Historic observatories are where our eyes were opened to the vastness of the cosmos and our connection to it.

The Alliance of Historic Observatories preserves and promotes their enduring power to orient and inspire us on our journey into the future.


Who We Are

The Alliance of Historic Observatories (AHO) was established in 2019 as a group of scientifically and historically prominent observatories gathered to consider their future. AHO is an affiliation that facilitates collaboration among member observatories to preserve and share their legacies, and support their ongoing missions.



Develop strategies for preserving and sharing our legacies with future generations.

Share methods to preserve the infrastructure of historic observatories.

Tell our stories as a model for how the observatories inspire people around the world to foster greater literacy in science.

Become model institutions of youth STEM programs.

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Yerkes Observatory south fa├žade (source)
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The 24-inch Clark Telescope at Lowell Observatory (Lowell Observatory/S.Gilbert)
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The Hale Telescope dome at Palomar Observatory (Palomar Observatory/Caltech)
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The 100-inch Hooker Telescope at Mt. Wilson Observatory (Mt. Wilson Observatory/D.Jurasevich)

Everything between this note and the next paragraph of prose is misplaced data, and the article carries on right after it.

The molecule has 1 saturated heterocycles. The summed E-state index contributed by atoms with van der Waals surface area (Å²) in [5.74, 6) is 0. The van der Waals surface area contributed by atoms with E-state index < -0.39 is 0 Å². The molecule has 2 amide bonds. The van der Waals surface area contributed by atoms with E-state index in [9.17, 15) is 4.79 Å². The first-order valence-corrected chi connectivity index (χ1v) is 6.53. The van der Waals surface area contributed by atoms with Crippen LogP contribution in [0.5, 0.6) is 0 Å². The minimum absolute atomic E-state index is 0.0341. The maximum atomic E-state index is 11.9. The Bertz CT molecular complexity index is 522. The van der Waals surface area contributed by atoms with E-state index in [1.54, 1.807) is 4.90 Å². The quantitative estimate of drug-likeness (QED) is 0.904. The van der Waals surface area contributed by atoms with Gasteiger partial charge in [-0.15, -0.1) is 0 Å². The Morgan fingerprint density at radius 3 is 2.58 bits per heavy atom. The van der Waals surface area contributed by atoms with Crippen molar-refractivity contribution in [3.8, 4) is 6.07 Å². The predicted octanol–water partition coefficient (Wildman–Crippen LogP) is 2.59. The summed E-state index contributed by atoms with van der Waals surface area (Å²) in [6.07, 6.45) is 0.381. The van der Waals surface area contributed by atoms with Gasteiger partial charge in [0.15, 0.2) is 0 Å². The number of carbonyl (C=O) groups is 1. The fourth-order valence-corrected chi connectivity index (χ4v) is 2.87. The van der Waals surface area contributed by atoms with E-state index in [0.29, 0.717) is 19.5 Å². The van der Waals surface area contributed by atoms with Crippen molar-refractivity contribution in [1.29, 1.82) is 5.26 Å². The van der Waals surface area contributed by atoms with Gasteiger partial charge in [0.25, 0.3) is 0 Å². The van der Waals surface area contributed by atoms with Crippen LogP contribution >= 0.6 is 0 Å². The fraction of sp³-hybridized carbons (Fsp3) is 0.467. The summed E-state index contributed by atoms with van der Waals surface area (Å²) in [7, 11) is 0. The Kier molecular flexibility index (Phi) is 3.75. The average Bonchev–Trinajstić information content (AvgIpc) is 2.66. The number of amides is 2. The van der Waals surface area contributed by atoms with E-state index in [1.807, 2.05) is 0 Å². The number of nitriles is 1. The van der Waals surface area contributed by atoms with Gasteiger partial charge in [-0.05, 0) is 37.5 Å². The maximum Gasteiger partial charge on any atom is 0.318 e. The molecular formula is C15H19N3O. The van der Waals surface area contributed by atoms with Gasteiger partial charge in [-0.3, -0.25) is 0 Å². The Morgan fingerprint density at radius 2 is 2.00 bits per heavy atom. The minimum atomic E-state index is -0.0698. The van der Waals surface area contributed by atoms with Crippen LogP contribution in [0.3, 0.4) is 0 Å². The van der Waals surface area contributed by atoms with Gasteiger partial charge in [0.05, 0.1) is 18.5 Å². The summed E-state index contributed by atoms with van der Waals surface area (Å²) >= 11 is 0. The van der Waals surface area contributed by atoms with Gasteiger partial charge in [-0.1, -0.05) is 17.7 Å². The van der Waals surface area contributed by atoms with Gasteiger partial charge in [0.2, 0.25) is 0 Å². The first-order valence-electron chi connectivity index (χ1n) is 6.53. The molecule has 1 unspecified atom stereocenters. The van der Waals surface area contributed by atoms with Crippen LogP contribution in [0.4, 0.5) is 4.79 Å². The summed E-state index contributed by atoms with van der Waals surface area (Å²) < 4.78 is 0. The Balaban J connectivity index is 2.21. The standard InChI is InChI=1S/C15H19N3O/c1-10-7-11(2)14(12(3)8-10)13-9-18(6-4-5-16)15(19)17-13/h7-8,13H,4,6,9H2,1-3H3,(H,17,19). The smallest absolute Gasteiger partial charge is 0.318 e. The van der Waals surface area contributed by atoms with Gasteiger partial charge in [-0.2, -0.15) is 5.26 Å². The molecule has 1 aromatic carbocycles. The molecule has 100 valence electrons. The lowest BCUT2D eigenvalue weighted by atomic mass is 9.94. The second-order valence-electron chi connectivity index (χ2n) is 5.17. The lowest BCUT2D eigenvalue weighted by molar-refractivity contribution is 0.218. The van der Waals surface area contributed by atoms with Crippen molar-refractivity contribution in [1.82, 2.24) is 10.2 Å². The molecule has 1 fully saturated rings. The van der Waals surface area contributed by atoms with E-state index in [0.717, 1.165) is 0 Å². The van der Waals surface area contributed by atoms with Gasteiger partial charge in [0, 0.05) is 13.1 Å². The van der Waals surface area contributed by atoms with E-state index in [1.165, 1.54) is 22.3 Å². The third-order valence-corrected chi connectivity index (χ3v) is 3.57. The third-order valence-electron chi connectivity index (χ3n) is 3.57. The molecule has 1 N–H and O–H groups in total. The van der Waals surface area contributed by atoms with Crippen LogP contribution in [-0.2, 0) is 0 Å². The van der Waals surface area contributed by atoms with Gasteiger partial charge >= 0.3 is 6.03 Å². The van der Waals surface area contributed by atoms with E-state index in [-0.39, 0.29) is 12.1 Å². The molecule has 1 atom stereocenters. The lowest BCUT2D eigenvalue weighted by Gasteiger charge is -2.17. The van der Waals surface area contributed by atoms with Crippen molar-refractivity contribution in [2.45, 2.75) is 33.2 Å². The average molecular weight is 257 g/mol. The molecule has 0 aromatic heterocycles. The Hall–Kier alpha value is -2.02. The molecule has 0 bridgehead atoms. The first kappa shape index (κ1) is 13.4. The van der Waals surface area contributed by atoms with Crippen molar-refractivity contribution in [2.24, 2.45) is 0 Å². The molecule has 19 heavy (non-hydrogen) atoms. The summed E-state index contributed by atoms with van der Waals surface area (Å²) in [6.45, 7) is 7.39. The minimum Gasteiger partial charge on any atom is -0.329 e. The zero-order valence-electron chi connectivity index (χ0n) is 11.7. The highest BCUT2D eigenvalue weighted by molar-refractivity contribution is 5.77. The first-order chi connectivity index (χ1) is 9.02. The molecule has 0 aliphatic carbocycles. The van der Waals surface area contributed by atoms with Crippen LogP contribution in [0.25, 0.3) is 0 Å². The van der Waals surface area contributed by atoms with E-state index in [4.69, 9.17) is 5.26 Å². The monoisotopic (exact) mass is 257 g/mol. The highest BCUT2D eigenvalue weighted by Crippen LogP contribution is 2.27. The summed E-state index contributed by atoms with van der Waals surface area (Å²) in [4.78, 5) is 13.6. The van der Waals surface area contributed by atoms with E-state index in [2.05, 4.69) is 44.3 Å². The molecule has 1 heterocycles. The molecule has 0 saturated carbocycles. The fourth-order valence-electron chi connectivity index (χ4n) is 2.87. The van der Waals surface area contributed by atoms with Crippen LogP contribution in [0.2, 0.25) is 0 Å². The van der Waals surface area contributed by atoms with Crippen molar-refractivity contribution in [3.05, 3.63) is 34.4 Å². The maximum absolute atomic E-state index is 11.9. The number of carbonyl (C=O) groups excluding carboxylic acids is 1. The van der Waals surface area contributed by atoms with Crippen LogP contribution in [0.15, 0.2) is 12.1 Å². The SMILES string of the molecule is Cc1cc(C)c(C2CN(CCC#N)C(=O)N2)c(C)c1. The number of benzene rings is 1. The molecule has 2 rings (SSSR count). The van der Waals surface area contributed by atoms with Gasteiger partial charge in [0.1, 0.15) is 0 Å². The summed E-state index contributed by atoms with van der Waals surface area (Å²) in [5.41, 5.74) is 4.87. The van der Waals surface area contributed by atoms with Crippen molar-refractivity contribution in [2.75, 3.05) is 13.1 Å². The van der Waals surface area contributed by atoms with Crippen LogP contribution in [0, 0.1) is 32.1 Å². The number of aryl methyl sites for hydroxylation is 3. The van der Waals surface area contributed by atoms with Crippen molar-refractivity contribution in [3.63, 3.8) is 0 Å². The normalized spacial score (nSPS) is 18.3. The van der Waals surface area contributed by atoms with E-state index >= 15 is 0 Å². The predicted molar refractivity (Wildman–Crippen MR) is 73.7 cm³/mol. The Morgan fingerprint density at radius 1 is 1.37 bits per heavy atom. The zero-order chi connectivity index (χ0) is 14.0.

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Aerial view of Griffith Observatory (source)
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The 36-inch Great Lick Refractor at Lick Observatory (UC Regents/Lick Observatory/C.Schodt)
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The Vatican Advanced Technology Telescope at Mt. Graham International Observatory (source)
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Pic du Midi Observatory (Pic du Midi)

Founding Members and Affiliates

Griffith Observatory

est. 1935

Lick Observatory

est. 1888

Lowell Observatory

est. 1894

Mt. Wilson Observatory

est. 1904

Palomar Observatory

est. 1948

Pic du Midi Observatory

est. 1873

Vatican Observatory

est. 1577

Yerkes Observatory

est. 1892

Antique Telescope Society

est. 1991

Explore Scientific

est. 2008

Institute for Student Astronomical Research

est. 2017

People from all cultures have shared a sense of wonder and inspiration beholding the night sky and contemplating its connection to our lives on Earth. Throughout human history this curiosity and inspiration is reflected in our storytelling, poetry, mythology, music, art, and science.

Alliance observatories marked a turning point in human history where we developed the tools to inform modern ideas of time, space, and physical cosmology; stellar life cycles, populations, and nucleosynthesis as the origin of chemistry that makes life on Earth possible; and the remarkable diversity of the Solar System and the current quest to place it in the context of planetary systems beyond our own.

The collective contributions of observatories in this alliance put humankind on the path to a much deeper understanding of the universe and our profound connection to it.


Visit our Observatories—Virtually

Several of our facilities have virtual tours in video or interactive form. Below are links to these media: